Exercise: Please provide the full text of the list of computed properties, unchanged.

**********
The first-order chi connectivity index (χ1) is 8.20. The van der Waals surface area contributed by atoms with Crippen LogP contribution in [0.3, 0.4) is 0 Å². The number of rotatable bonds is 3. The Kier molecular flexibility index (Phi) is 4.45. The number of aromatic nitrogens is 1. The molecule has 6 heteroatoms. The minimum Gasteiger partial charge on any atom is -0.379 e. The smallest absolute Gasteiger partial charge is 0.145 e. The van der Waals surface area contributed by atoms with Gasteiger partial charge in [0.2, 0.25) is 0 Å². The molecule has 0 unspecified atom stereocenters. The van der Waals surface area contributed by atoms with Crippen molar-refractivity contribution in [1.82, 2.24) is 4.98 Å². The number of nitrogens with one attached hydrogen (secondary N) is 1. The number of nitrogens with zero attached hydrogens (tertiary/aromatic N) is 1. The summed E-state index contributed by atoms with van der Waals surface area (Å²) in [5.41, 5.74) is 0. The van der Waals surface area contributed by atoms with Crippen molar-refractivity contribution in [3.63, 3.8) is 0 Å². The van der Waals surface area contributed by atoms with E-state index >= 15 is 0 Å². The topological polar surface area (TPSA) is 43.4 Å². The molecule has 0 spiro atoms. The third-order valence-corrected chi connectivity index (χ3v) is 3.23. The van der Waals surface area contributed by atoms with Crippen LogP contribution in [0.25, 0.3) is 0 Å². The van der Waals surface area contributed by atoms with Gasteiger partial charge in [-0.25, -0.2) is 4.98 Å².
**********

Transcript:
The first-order chi connectivity index (χ1) is 8.20. The van der Waals surface area contributed by atoms with Crippen LogP contribution in [0.3, 0.4) is 0 Å². The number of rotatable bonds is 3. The Kier molecular flexibility index (Phi) is 4.45. The number of aromatic nitrogens is 1. The molecule has 6 heteroatoms. The minimum Gasteiger partial charge on any atom is -0.379 e. The smallest absolute Gasteiger partial charge is 0.145 e. The van der Waals surface area contributed by atoms with Gasteiger partial charge in [0.2, 0.25) is 0 Å². The molecule has 0 unspecified atom stereocenters. The van der Waals surface area contributed by atoms with Crippen molar-refractivity contribution in [1.82, 2.24) is 4.98 Å². The number of nitrogens with one attached hydrogen (secondary N) is 1. The number of nitrogens with zero attached hydrogens (tertiary/aromatic N) is 1. The summed E-state index contributed by atoms with van der Waals surface area (Å²) in [5.41, 5.74) is 0. The van der Waals surface area contributed by atoms with Crippen molar-refractivity contribution in [3.63, 3.8) is 0 Å². The van der Waals surface area contributed by atoms with E-state index >= 15 is 0 Å². The topological polar surface area (TPSA) is 43.4 Å². The molecule has 0 spiro atoms. The third-order valence-corrected chi connectivity index (χ3v) is 3.23. The van der Waals surface area contributed by atoms with Crippen LogP contribution in [0.25, 0.3) is 0 Å². The van der Waals surface area contributed by atoms with Gasteiger partial charge in [-0.25, -0.2) is 4.98 Å².